Fun Ways to Enliven Your Classroom and Prevent Burnout

Friday, June 22, 2018 / Leave a Comment


Image via Coding Butterfly

A dull classroom is a place that has consequences for both teachers and students, and one of those effects is burnout. When teachers are essentially begging students to participate, and students feel entirely bored by the subject matter, everyone can begin to lag. Instead of allowing this unproductive atmosphere to take over your classroom, integrate strategies for infusing fun.

Break up the Lectures 

While lecturing is sometimes necessary to relay specific information to students, speaking at students, as opposed to with them, for protracted periods of time is a clear and direct recipe for boredom. Integrating mini-lessons along with small and large group discussions is a way to teach the same skills in a different way.

Try having students take turns teaching small groups different concepts. Assign these mini-lessons ahead of time so the students have time to prepare and they can get excited about having a chance to teach.

Ask Students to Demonstrate Skills 

After you have reviewed a particular skill, you can ask students to come up to the chalkboard to show what they've learned. You may have some eager participants, or you might need to call on students to engage in the tasks. For example, after teaching a mathematical concept, you may ask them to students to write their own word problems on the board.

After a grammar lesson, you can ask students to correct sentences. If this gets a little boring, turn it into a relay race. Divide the students up into teams and each team member can only do one thing on the board before handing out the marker to their teammate. This will encourage teamwork and will require the students to pay attention when their classmates are at the board, so they don’t get lost when it is their turn.

Venture Outside 

If your school permits you to do so, take the students outside. Some students are uncomfortable sitting on the ground and trying to balance their laptops and notebooks, so plan a different type of lesson. When you're teaching about different types of rocks or leaves in a science unit, you can send students on a scavenger hunt to find these items.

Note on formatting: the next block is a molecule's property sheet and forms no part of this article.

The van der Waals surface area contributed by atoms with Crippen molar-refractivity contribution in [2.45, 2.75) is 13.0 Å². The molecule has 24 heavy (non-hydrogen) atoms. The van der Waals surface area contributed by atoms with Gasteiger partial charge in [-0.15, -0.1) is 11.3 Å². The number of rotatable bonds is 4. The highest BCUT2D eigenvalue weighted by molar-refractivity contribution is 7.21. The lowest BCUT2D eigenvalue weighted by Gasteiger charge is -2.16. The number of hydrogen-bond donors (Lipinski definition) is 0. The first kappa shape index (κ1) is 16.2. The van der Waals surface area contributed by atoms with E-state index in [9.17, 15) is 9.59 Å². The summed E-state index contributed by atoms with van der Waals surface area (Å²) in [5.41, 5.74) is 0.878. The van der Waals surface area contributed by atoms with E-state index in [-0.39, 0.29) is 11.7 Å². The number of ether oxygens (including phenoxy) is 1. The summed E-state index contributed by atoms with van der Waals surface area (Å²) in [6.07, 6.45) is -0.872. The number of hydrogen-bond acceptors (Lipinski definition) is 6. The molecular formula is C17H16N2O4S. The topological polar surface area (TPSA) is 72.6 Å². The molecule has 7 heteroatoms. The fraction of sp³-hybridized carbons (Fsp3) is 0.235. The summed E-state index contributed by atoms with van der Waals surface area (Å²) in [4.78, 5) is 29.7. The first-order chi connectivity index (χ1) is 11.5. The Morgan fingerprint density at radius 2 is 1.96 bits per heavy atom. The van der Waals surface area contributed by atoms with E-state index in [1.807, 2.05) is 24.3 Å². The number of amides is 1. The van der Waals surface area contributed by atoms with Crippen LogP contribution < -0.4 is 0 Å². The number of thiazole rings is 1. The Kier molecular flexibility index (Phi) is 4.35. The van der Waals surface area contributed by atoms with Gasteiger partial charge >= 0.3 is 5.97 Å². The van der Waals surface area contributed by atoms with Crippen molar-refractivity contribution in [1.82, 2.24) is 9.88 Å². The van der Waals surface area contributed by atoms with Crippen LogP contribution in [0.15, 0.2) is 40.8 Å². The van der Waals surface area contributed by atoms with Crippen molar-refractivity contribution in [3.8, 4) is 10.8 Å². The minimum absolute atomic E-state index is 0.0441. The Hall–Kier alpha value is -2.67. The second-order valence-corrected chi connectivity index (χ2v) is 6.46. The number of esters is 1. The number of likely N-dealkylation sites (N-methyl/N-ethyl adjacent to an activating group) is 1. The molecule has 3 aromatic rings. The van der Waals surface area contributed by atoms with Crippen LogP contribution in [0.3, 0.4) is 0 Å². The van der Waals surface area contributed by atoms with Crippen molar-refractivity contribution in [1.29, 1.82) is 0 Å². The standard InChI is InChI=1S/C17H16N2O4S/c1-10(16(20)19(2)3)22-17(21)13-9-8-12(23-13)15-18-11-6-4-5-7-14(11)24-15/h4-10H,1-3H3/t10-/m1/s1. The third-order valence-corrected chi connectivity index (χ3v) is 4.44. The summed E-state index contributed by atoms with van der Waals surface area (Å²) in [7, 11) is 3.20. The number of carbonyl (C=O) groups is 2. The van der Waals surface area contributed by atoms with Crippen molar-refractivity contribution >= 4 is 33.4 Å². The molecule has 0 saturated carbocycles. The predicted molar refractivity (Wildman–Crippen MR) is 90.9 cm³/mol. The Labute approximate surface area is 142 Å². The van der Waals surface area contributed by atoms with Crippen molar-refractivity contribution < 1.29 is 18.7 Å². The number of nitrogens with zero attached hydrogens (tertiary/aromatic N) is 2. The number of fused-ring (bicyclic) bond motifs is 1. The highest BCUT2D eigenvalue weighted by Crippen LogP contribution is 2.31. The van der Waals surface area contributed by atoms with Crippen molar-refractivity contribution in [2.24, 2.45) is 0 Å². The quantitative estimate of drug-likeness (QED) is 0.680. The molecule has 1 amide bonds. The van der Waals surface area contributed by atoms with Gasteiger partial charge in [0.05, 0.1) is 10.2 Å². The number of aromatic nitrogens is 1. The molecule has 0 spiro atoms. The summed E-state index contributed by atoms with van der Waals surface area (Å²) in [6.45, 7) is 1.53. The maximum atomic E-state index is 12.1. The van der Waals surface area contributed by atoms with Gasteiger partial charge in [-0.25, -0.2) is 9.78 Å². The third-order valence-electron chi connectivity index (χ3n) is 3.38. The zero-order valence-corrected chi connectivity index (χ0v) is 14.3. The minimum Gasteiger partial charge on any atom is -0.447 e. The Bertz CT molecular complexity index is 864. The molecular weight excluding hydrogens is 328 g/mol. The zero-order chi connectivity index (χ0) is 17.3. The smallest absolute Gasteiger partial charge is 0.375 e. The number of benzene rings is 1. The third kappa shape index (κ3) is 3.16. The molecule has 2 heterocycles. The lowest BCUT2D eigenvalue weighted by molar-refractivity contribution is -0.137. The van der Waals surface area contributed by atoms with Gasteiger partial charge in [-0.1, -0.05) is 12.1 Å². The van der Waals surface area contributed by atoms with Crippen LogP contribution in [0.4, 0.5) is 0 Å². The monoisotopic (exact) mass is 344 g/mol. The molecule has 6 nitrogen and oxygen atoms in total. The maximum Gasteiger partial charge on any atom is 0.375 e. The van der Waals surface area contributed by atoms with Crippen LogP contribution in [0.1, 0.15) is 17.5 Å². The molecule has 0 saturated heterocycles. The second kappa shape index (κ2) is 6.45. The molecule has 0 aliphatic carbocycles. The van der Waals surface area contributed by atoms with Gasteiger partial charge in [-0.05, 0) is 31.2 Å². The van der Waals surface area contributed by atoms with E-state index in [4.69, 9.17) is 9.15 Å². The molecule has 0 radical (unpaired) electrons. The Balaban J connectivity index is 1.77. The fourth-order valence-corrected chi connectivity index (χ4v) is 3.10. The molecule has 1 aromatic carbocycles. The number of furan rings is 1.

During a math lesson measurements, you can ask your class to measure different structures around the school. You can also assign students to find what inspires them and create a piece of writing or visual art. Not only will this give your lesson a hands-on element, it can also help work off some of the excess energy that your students may have.

Play Trivia 

While you may consider reviewing for tests as an important part of the classroom experience, you might notice that students tend to skip out on these sessions, especially in higher grade levels. Instead of simply reiterating the material to them, set up a game of trivia so that they can assess their own skills ahead of the exam.

Give them some incentive to participate, such as a few points of extra credit for the highest score, or make it into a game show format, such as Jeopardy or Family Feud. Not only will this get them more involved, it can help them form new connections to what you have taught them so they can do better on their tests.


Learning might not be fun every single second of the school day, but you can do your best to make it interesting. The more you are able to engage your students, the better they will do, and the more you will be able to help them.

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